Stranded refugees walk in the mud field on a rainy day close to the transit center for refugees in the village of Tabanovce in Macedonia. About hundred refugees or migrants live at least four days in the green fields after the European Union said that Balkan route has come to an end. After Balkan countries close the borders, some of the refugees and migrants are stranded in the border zones and they can neither return to Serbia nor enter Macedonia in the refugee camp in Tabanovce.
Food containers left over a shelf. In the background appears damaged tents in the Obin makeshift camp in northern Latakia. The Obin refugee camp used to shelter over 5000 refugee, the majority of which fled their homes in Latakia and Idleb.
Heavy shelling over the Obin refugee camp caused serious damage to makeshift tents, basic personal properties and children toys.
Food bowls left behind in the Obin refugee camp. Over 5000 refugees had to evacuate the camp after it was targeted with missiles.
A wide shot shows damaged makeshift shelters in the Obin refugee camp, northern Latakia.
Among the rubble is a burned teddy bear belonging to a child refugee who had to leave the Obin camp to another location.
Among the rubble is a soccer ball made of textile.
Among the mess is a damaged bicycle.
Refugees who had to abandon the Obin refugee camp left behind clothing and other properties.
Unexploded rocket remains in the Obin refugee camp. Activists believe that the rocket was launched of a Russian ship from the sea.
Among the rubble is an unexploded rocket remains in the Obin refugee camp. Activists believe that the rocket was launched of a Russian ship from the sea.
Damaged makeshift tent in the Obin refugee camp in northern Latakia.
Sabrina Lefebvre is a hairdresser who works in the world of luxury and fashion, but in her spare time she visits migrant camps in France to offer them free hair cuts. We followed her in Calais and Dunkirk, and in Paris during a fashion show.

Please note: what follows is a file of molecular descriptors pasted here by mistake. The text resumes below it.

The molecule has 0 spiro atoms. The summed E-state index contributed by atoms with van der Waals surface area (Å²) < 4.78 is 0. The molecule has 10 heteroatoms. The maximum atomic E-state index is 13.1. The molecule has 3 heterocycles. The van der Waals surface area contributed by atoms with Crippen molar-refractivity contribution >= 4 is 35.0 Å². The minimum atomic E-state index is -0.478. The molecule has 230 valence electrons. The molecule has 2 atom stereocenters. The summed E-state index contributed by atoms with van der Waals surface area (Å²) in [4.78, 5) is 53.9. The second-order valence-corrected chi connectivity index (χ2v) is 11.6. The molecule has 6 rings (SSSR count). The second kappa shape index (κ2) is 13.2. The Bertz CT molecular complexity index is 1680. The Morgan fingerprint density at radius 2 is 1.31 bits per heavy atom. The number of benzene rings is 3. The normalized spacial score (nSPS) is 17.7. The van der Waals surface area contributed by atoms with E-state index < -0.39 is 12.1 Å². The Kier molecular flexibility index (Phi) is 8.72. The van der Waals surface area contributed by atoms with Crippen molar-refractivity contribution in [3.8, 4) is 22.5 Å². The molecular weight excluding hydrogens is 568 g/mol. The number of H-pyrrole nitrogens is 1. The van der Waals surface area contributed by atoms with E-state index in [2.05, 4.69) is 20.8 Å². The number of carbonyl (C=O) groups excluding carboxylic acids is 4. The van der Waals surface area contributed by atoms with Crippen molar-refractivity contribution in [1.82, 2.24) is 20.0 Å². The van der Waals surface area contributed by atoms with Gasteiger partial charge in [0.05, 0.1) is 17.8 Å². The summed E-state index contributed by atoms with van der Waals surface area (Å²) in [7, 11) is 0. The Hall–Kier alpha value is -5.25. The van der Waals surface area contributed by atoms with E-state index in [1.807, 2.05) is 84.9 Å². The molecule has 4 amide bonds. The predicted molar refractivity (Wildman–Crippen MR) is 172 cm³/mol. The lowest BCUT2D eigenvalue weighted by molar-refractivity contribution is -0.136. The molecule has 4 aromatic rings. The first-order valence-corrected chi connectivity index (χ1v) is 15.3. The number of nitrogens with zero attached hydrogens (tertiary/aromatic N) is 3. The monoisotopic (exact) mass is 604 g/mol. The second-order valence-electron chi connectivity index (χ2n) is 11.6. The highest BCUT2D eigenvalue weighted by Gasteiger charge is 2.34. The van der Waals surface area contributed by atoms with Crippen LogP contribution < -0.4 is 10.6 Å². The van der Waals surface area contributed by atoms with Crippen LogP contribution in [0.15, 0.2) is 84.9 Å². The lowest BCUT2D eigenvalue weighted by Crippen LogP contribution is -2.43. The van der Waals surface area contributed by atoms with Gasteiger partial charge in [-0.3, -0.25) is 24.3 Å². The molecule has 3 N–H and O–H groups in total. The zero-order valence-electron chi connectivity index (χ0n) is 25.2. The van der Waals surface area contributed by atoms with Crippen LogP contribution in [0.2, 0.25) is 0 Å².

During fashion shows and shoots for luxury magazines, she works between Paris, London, New York or Milan, styling the hair of the supermodels for well known fashion houses. Now based in London, the young woman assists the stars of her profession, like the Japanese hair stylist Akki Shirakawa. She could have been content to continue her ascent in this world of luxury, glitter and glamor.
But last October the path of this hairdresser, who is a true nomad, crossed that of the thousands of migrants who settled in make shift camps in Dunkirk and Calais, some mere miles from the village where she grew up. "I have travelled in poor regions of Brazil, and I know that in the worst circumstances, the poor strive to preserve their appearance. It is a question of dignity, it helps preserve the morale. And I decided to help them with my means."
As soon as she gets the chance, Sabrina spends a few days to settle in the camps to cut the hair of migrants. Through her work the young woman has earned an astonishing popularity within a few months: numerous people come to greet her and are and queuing in front of her makeshift barbershops along muddy roads or in tents.
Nothing discourages them, nor the icy wind, nor the mud, nor the jokes in Kurdish, Arabic or Farsi, that comment the mimicry of customers, who try to make understandable by gestures their hair cut requirements. Even more amazing, Sabrina became met with migrant colleagues; she now calls to wield the clippers or scissors at her side.
In May 2015, two Arabic languages teachers in Palma de Mallorca decided to offer free classes as the refugee crisis grew. The public response was more than they expected. Yet nine months later, just 19 refugees have been welcomed by the Spanish government while the waiting list for the course continues to grow.